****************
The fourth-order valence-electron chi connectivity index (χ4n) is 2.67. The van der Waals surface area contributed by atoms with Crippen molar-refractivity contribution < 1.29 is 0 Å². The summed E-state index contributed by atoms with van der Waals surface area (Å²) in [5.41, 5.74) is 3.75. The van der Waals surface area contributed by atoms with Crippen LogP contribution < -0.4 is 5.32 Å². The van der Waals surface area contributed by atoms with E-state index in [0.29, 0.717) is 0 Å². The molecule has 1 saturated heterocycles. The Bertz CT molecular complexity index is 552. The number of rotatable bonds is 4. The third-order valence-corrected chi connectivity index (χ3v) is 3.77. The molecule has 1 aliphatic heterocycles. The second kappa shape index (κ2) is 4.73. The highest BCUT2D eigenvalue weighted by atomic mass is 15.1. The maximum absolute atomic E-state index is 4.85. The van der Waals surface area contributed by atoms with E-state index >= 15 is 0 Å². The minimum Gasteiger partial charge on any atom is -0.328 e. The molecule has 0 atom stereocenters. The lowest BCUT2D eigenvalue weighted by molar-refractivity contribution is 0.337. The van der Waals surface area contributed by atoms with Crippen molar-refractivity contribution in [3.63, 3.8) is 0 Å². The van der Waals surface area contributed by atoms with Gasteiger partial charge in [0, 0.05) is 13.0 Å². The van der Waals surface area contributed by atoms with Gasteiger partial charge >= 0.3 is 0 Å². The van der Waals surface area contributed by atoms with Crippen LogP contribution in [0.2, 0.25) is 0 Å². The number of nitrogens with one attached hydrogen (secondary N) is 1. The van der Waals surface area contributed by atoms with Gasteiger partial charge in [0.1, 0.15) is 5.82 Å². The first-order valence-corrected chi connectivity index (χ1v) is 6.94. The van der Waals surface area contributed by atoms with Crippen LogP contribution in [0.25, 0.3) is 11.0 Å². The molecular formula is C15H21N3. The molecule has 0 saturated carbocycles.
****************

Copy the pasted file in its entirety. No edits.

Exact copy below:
The fourth-order valence-electron chi connectivity index (χ4n) is 2.67. The van der Waals surface area contributed by atoms with Crippen molar-refractivity contribution < 1.29 is 0 Å². The summed E-state index contributed by atoms with van der Waals surface area (Å²) in [5.41, 5.74) is 3.75. The van der Waals surface area contributed by atoms with Crippen LogP contribution < -0.4 is 5.32 Å². The van der Waals surface area contributed by atoms with E-state index in [0.29, 0.717) is 0 Å². The molecule has 1 saturated heterocycles. The Bertz CT molecular complexity index is 552. The number of rotatable bonds is 4. The third-order valence-corrected chi connectivity index (χ3v) is 3.77. The molecule has 1 aliphatic heterocycles. The second kappa shape index (κ2) is 4.73. The highest BCUT2D eigenvalue weighted by atomic mass is 15.1. The maximum absolute atomic E-state index is 4.85. The van der Waals surface area contributed by atoms with E-state index >= 15 is 0 Å². The minimum Gasteiger partial charge on any atom is -0.328 e. The molecule has 0 atom stereocenters. The lowest BCUT2D eigenvalue weighted by molar-refractivity contribution is 0.337. The van der Waals surface area contributed by atoms with Crippen molar-refractivity contribution in [3.63, 3.8) is 0 Å². The van der Waals surface area contributed by atoms with Gasteiger partial charge in [0, 0.05) is 13.0 Å². The van der Waals surface area contributed by atoms with Gasteiger partial charge >= 0.3 is 0 Å². The van der Waals surface area contributed by atoms with Crippen LogP contribution in [0.2, 0.25) is 0 Å². The number of nitrogens with one attached hydrogen (secondary N) is 1. The van der Waals surface area contributed by atoms with Gasteiger partial charge in [0.1, 0.15) is 5.82 Å². The first-order valence-corrected chi connectivity index (χ1v) is 6.94. The van der Waals surface area contributed by atoms with Crippen LogP contribution in [0.25, 0.3) is 11.0 Å². The molecular formula is C15H21N3. The molecule has 0 saturated carbocycles.